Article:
December’s Challenge Daytona triathlon festival is appealing to many triathletes simply because it looks like it might actually happen—in a pandemic year where more races have been canceled than carried out, simply having the opportunity to race is a novelty. But there’s another reason Challenge Daytona appeals to age-groupers in the time of COVID: RV camping on the infield of the Daytona International Speedway, where athletes bike and run.
Camping at triathlon events is not an entirely new concept. California’s iconic Wildflower Triathlon was known just as much for its rowdy campground experience as it was for its brutally tough course, and XTERRA events often have campgrounds at or near the start. During the COVID-19 pandemic, however, races that offer camping at or near the start have become particularly enticing. Many travelers currently shy away from staying in hotels, and RV rentals have reached new heights nationwide.
While it requires some planning (especially to ensure all COVID risk-reduction recommendations are followed), camping in a tent or RV at or near a triathlon can be quite convenient. After all, rolling out of bed and onto the start line is about as stress-free as it gets on race morning, and your spectators will love having a home base to cheer you on. Perhaps the real win of camping comes after the race—drinking cold post-race beers in a hammock just beyond the finish sure is a nice way to recover.
Ready to camp like a champ? While we aren’t 100% sure what racing in 2021 will look like, it’s still fun to plot out a possible schedule. Consider one of these events with camping at or near the race.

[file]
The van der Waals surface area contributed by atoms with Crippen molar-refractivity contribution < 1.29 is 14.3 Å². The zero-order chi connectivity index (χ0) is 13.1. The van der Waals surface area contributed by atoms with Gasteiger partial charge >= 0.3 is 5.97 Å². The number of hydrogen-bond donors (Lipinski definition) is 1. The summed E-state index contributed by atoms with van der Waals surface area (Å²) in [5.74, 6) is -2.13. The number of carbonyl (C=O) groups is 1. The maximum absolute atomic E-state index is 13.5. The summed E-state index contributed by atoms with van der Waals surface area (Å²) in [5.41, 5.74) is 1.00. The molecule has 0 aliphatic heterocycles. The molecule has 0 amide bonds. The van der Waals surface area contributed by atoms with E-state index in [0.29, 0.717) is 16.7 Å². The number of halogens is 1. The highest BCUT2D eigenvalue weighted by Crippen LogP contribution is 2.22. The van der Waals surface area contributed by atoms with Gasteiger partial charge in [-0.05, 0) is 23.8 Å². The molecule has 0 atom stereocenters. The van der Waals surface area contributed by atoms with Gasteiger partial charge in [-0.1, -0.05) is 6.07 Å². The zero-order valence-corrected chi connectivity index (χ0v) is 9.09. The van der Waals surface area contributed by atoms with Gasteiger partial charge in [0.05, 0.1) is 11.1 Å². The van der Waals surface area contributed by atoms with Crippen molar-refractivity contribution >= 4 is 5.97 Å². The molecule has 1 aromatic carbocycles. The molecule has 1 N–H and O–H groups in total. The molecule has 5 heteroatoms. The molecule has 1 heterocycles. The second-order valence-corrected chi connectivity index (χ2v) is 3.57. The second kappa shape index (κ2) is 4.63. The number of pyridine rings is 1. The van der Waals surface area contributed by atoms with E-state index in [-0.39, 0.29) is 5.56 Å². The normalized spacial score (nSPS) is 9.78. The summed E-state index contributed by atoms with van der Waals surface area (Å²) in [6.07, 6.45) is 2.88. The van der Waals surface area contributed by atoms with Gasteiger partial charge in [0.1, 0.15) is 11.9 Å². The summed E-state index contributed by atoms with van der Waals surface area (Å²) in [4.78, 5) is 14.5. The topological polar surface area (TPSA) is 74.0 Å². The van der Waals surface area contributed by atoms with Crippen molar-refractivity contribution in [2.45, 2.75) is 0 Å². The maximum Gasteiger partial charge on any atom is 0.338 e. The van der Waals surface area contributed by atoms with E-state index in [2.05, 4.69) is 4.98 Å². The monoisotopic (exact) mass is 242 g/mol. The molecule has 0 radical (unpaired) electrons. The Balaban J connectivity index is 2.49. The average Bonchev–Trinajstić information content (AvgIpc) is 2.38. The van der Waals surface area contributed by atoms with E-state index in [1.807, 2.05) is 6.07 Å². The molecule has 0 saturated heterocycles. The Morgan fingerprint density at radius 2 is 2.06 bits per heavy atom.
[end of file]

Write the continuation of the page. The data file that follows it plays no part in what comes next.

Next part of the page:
Triathlons Where You Can Camp
White Lake Triathlon Festival
April, Elizabethtown, North Carolina
Camp Clearwater provides a stress-free race base for athletes and spectators alike—in addition to its prime location on the shores of the swim course for the sprint, International, and half-Iron events, the campground is a hot spot for support on the bike and run courses.
Wildflower Triathlon Festival
May, Lake San Antonio, California
Also known as the “Woodstock of triathlon,” Wildflower isn’t just a race—it’s a full-on experience, with live entertainment, wine tastings, outdoor movies, and s’mores by the campfire. The race offers a variety of campground setups, from tent camping in a field to a complete VIP “glamping” experience. Though many triathletes hope for its return post-COVID, the event has struggled with cancellations in the past due to drought conditions and a lack of registrations.
Ironman 70.3 St. George
May, St. George, Utah
This early-season race is an athlete favorite, thanks to a challenging course in breathtaking scenery. Athletes lucky enough to bag a campground spot at Sand Hollow State Park can skip the race morning shuttle that transports athletes 20 miles drive from St. George to the start line. Instead, they can sleep in and stay warm until their starting corral is called.
Deuces Wild Endurance Festival
June, Show Low, Arizona